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North Korea Seen Restarting Work on Nuclear Reactor

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May 17 (Bloomberg) -- North Korea has restarted construction on a nuclear reactor that is an essential component in building nuclear weapons, according to a U.S. university monitoring project.

Commercial satellite imagery from April 30 shows that the Pyongyang government is close to completing a containment building for a new experimental light water reactor, according to a website maintained by Johns Hopkins University’s School of Advanced International Studies based in Washington.

The reactor, for possible completion by 2014-2015, would be able to supply needed electricity as well as fissile material for a nuclear weapon, the report says. It quoted a former deputy director general of the International Atomic Energy Agency, Olli Heinonen, as saying that once the reactor is operational, it would be capable of producing enough plutonium to add “a little more than one bomb per year” to North Korea’s nuclear weapons stockpile.

U.S.-led talks to curb North Korea’s nuclear program fell apart last month. The U.S. and South Korea have expressed concern that the North, under new leader Kim Jong Un, is preparing to test a nuclear explosive device soon.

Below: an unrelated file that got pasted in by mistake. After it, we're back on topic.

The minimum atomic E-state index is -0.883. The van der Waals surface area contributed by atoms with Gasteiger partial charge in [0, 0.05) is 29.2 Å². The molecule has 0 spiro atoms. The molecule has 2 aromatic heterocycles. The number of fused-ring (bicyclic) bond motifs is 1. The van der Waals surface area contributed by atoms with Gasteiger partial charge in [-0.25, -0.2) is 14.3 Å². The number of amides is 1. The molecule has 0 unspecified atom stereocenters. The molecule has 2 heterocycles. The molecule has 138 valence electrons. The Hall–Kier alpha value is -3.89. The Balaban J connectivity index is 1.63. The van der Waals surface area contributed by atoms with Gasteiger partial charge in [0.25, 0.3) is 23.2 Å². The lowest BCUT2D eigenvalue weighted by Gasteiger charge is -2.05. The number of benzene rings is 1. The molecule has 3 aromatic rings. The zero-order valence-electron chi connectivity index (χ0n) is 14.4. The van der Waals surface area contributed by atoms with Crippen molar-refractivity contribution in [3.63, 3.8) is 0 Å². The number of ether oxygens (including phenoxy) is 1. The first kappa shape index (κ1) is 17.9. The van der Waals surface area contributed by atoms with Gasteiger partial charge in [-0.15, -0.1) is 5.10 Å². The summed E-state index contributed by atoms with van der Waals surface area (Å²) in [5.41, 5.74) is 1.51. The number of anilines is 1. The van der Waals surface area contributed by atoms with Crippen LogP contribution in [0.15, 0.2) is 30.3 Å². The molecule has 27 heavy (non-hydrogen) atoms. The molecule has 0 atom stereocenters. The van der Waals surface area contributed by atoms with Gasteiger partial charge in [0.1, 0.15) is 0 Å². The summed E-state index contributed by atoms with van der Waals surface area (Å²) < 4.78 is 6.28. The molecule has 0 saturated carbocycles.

North Korea issued several threats last month with officials talking of “powerful modern weapons” and threatening to reduce South Korea to “ashes” in minutes.

Diplomats to Meet

The construction of the experimental light water reactor, “which the North Koreans have indicated is the prototype for additional reactors, as well as a uranium enrichment facility at Yongbyon, is an important indication of the North’s intention to move forward with the expansion of its nuclear weapons stockpile in the future,” said a post today on the ‘38 North’ blog run by the U.S.-Korea Institute at SAIS.

The State Department would not comment on the report, in keeping with its policy of not commenting on intelligence matters.

South Korea’s chief nuclear envoy Lim Sung Nam plans to meet his U.S. and Japan counterparts in Seoul on May 21 to discuss affairs on the Korean peninsula following North Korea’s April 13 long-range rocket launch, a violation of United Nations resolutions. The U.S. delegation will be led by Special Representative for North Korea Policy Glyn Davies.

The U.S. canceled food assistance in response, leading the North Koreans to break off an agreement to halt testing of nuclear devices or long-range missiles. U.S. officials say that North Korea must comply with its commitments under the 2005 Joint Statement of the Six-Party Talks, which include South Korea, China, Russia and Japan.

Construction on the reactor resumed in late February or early March, the report said.

The combination of the reactor and enrichment plant could allow the North to continue expansion of its nuclear-weapons stockpile “well into the future,” according to the report.

To contact the reporter on this story: Nicole Gaouette in Washington at

To contact the editor responsible for this story: John Walcott at

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